Where Can I Get The Best Employment Law Advice?

When you are facing challenging circumstances at work, advice is easy to come by. Friends tell you what they did in a similar (or completely dissimilar!) situation. Family members tell you what they would do. The internet tells you both what you want to hear and the last thing you want to hear. This can add confusion to an already-difficult situation. Accessing information is essential — and equally important is evaluating its reliability and usefulness.

Not all available “helpful” resources are actually helpful; some can even be harmful or detrimental. Frequently, clients tell us that they took the wrong advice or tried to go the DIY route, only to end up with regrets. Some have lost money, others have signed unfavourable agreements with which they’re “stuck.” Regardless, it can cost you. Let’s take a look at some resources people commonly turn to and how they can help or hinder your situation.

Where Do People Turn for Employment Law Advice?

Turning To The Internet

There is an abundance of information on employment law principles available on websites from government agencies to practitioners to forums. It can be quite useful to look up terms (e.g. constructive dismissal) and familiarize yourself with different concepts. Additionally, you can often find case law dealing with similar circumstances.

But what you cannot find on the internet are specific answers that pertain to your unique situation. There may be various principles at play, as well as a variety of factors that can influence your case and outcome. Employment law is highly case-specific and continually evolving based on emerging court decisions and updated legislation.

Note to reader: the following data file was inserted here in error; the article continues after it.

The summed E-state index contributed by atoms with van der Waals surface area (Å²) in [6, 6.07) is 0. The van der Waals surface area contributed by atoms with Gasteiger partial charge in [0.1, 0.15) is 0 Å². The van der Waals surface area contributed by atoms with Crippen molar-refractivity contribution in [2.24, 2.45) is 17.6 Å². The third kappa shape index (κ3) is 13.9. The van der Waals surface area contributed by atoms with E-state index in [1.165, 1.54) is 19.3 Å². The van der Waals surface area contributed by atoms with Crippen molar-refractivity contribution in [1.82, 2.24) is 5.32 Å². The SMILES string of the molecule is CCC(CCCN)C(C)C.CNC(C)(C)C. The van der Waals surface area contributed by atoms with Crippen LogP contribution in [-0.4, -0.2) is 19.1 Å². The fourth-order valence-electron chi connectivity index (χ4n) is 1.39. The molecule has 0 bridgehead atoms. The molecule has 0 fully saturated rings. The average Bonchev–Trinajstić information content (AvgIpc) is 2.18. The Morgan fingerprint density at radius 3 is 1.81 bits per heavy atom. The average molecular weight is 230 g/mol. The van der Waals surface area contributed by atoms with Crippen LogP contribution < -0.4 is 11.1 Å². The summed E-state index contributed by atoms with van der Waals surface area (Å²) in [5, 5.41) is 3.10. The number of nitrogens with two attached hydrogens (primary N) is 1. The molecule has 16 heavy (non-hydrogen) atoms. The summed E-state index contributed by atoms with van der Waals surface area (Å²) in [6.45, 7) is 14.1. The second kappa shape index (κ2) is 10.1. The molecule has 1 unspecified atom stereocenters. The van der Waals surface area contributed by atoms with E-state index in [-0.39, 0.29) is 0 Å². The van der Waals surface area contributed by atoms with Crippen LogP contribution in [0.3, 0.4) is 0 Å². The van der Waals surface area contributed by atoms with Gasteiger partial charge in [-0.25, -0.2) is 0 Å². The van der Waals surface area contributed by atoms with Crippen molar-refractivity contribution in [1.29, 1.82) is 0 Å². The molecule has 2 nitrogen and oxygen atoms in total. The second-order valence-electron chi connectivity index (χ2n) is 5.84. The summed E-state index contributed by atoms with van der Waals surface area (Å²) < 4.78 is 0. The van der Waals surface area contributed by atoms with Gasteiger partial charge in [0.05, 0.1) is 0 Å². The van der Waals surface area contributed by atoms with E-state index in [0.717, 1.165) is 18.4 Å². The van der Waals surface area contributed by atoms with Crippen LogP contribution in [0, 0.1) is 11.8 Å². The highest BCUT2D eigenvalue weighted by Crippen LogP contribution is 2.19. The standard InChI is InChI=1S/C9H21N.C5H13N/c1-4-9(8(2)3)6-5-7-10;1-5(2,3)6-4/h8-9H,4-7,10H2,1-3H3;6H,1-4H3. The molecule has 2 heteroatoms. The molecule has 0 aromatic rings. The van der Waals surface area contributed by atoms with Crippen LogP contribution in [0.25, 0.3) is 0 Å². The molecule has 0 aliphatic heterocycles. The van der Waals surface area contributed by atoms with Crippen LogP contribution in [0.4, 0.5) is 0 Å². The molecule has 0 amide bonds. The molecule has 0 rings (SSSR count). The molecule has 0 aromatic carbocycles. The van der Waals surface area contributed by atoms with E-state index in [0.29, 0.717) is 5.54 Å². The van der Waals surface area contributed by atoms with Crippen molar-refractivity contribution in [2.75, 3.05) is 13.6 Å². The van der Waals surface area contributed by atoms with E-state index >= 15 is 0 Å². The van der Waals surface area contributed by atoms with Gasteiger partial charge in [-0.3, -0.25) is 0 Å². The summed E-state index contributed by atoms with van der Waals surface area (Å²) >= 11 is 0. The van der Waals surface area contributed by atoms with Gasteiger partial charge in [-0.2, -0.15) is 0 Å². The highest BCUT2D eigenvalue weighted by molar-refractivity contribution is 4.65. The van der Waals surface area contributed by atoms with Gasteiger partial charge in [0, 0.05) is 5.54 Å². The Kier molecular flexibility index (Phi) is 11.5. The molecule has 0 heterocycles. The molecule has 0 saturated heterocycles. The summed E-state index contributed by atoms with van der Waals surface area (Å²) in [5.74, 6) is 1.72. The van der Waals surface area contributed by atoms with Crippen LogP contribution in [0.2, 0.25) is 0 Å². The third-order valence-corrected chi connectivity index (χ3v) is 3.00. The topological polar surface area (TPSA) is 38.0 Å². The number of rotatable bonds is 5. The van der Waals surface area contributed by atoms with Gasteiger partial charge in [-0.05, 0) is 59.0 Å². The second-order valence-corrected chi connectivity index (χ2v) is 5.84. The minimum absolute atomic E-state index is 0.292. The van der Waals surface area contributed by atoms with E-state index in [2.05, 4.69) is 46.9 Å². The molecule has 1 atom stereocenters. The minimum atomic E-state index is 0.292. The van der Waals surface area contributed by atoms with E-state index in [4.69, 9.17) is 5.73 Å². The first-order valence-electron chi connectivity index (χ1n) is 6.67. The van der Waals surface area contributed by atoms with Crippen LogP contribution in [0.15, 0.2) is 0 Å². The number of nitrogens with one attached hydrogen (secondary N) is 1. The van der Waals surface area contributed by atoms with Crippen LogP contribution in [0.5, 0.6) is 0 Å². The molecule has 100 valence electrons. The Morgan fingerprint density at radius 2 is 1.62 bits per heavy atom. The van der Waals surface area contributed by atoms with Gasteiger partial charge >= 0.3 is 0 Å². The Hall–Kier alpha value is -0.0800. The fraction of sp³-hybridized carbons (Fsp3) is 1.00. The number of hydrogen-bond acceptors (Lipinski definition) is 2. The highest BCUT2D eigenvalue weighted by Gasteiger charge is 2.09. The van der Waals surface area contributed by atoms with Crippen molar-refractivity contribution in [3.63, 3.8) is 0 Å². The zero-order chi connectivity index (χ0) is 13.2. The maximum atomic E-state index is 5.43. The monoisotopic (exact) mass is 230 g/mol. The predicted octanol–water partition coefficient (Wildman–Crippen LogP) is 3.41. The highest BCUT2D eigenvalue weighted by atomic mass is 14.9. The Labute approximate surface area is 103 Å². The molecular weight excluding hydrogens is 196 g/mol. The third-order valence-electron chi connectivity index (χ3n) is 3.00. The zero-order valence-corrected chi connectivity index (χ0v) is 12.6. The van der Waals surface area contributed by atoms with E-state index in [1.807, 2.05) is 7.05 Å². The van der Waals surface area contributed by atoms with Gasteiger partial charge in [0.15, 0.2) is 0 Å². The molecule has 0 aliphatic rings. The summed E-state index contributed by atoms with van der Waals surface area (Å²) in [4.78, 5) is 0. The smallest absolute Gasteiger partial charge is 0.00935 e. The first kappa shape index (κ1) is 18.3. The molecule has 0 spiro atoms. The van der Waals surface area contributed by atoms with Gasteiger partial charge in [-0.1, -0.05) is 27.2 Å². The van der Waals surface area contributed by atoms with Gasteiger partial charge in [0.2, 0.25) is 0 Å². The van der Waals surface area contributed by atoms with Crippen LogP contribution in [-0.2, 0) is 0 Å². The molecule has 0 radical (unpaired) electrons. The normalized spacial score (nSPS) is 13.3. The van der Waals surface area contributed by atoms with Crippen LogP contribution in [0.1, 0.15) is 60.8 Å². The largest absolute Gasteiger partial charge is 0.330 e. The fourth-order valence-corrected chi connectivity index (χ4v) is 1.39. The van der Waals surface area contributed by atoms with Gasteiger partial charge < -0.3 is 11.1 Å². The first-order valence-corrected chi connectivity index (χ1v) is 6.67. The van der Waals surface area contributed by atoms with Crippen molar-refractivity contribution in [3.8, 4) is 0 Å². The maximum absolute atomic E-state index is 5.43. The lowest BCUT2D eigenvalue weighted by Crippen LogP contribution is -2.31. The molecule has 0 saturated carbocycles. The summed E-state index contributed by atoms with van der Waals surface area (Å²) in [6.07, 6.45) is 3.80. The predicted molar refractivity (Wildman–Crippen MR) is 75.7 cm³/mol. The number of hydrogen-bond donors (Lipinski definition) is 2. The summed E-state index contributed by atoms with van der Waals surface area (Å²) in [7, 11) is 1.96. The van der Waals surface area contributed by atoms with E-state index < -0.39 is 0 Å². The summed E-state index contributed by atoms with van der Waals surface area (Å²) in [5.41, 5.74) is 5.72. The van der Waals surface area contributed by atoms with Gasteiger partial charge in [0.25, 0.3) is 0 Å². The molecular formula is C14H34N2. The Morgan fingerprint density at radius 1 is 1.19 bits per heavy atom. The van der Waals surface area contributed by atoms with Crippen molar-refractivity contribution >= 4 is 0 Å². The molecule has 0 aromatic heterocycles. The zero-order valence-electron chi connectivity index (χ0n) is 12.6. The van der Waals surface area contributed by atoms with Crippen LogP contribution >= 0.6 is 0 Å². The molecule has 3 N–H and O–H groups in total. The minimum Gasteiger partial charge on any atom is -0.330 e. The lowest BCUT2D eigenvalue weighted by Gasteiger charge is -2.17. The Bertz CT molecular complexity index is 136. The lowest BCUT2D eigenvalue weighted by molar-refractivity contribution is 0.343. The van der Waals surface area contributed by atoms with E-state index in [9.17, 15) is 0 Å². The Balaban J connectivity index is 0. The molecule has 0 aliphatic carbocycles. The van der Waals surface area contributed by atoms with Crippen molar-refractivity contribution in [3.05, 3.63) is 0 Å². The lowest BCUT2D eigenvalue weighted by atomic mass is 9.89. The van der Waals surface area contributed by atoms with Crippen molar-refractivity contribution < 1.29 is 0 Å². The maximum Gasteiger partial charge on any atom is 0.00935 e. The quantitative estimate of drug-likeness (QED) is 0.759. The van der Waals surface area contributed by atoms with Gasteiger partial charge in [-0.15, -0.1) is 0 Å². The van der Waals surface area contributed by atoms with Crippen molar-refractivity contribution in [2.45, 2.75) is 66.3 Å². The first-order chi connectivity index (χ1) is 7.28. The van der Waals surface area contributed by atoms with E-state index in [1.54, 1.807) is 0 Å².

Jurisdiction is another big issue here: be wary when accessing American and/or out-of-province resources. These may not be relevant to your situation at all.

As sophisticated as search engines are, you can’t enter your particular situation and expect a hit in terms of sound legal advice. Google is a great place to start and to educate yourself on key terms and the general process. But you should not stop there — or apply general advice to your specific circumstances.

Asking For Employment Law Advice From Family and Friends

When you are confronting a complex work issue, it can be helpful to talk with someone who was involved in a similar situation. Not only is it reassuring to speak to someone who understands what you are going through, they can share their experience in terms of the process, what they wish they had done differently, who they used for councel, etc.. Most of the time, they’ll give you the same advice we would: consult with an employment lawyer.

At the same time, it is important to remain cautious when seeking guidance from family and friends who have been through their own workplace issue or own a small business themselves. As they say, “A little knowledge is a dangerous thing”! As non-legal experts, they may inaccurately paraphrase their lawyer’s advice or speak to concepts that are now outdated or irrelevant to your case. Misconceptions and misunderstandings can be passed on unintentionally.